The “variable response” means that the deck offers more or less shock absorption depending on where your foot is. There’s more cushioning in the front (where your heel usually hits hardest) and less cushioning in the back (where you want a firm surface to push off).
The result is a comfortable feel that should help protect your joints more than a treadmill that’s lacking a proper shock absorbing system.
This treadmill comes with a heavy-duty frame that is strong enough to hold users weighing up to 350 lb. The frame also folds though, for easy storage.
The hydraulic mechanism makes folding very easy, so you won’t have to worry about lifting the heavy deck on your own.
Overall, the 7.8 AT scores highly with a large running surface, sophisticated cushioning system, and a heavy-duty, folding frame.
Motor strength is another key spec to consider when looking for a new treadmill. All motors are a little different, so horsepower alone probably shouldn’t be the end all decision making factor.
But when in doubt, stronger is better.
A stronger motor will be able to handle the stresses you throw at it more efficiently than a weaker motor. This means the stronger motor won’t have to work as hard, which should mean that it would last longer.
Theoretically, the stronger motor should run quieter too.
How strong is strong enough? It really depends on what you’re using your treadmill for. If you planning on running, I suggest at least a 3.0 CHP motor.
If walking is your goal, you can get probably get along fine with less horsepower. [Check out my treadmill guide for more info].
The 7.8 AT comes with a 4.0 CHP motor that can reach a max speed of 12 mph and a max incline of 15%. With this much muscle under the hood, this treadmill comes well equipped to handle serious runners as well as casual walkers.
I’ve gotta be honest, I’m not sure how the 500 lb thrust incline motor compares to other treadmills because I’ve never seen that stat marketed before.
It sounds impressive though.
Horizon reports that the combination of these motors makes for a treadmill that can change speed and incline “33% faster” than other competitors.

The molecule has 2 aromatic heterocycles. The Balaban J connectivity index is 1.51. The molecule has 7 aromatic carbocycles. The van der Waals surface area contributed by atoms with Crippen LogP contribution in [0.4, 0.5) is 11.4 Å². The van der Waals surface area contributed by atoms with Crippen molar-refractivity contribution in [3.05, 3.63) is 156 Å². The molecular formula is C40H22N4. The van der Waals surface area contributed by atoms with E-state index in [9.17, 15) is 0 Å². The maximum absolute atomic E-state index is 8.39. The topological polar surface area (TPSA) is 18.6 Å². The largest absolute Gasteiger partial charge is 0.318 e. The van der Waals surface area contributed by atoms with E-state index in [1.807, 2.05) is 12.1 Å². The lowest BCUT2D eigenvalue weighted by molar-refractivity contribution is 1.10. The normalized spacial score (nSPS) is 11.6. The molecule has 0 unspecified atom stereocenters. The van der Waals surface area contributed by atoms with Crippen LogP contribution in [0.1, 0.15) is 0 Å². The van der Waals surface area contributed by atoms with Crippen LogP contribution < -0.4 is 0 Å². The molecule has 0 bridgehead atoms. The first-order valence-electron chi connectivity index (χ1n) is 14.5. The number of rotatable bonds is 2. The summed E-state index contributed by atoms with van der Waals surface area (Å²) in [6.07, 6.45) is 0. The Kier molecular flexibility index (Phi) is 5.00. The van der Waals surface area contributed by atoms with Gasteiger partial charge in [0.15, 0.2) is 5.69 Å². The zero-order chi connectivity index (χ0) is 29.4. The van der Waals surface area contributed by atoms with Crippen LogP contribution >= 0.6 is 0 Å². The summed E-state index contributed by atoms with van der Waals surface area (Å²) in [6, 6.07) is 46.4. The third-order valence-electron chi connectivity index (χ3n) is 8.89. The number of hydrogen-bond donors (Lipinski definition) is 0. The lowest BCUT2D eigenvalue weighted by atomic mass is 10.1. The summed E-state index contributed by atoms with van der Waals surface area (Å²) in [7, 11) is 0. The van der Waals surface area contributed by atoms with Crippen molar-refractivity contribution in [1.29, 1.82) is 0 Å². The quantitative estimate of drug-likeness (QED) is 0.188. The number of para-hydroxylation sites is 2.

This is a tough claim to prove or disprove. What’s important though, is that users seem to agree that the treadmill is impressively responsive and the dial controls work wonderfully.
Roller size is another spec that ties in with the motor. Rollers on a treadmill are the parts that actually make contact with the belt, causing it to propel down the deck.
Larger rollers are preferred, because they tend to provide smoother operation, as well as put less stress on the belt (and rollers).
This treadmill comes with 60mm/46mm tapered rollers- I’m not very good with metric measurements, so this equates to 2.36″ and 1.81″ respectively.
High-end treadmills should come with rollers in the 2″-3″ range. Based on the comps, the larger rollers on this treadmill are in the right ballpark, but the smaller ones could be a little larger.
For comparison’s sake, the Sole F85, who also falls in the under $2000 price range, comes with 2.75″ rollers. By the way, I’m a big fan of Sole products and they always make my “best of” lists (and are usually near the top).
Overall, the 7.8AT scores highly with a powerful 4.0 CHP motor. The rollers could be a little larger, but I don’t consider that a deal breaker.
The Horizon 7.8 AT comes with the following features:
10 workout programs- this treadmill comes equipped with 10 workout programs to choose from, including fat burn, hills, and heart rate targeted options. It also comes with the Sprint 8 program, Johnson’s patented interval workout designed to help you burn fat and calories faster than typical workouts.
Bluetooth compatible- this treadmill is bluetooth compatible and is designed with fitness apps in mind. You can sync up with apps like Peloton, Studio, and Fitbit to access their workouts and take advantage of their data tracking. Just keep in mind you’ll have to pay any subscription fees these apps require.
Bluetooth speakers- you can also use bluetooth connectivity to listen to your favorite music through the built-in bluetooth speakers.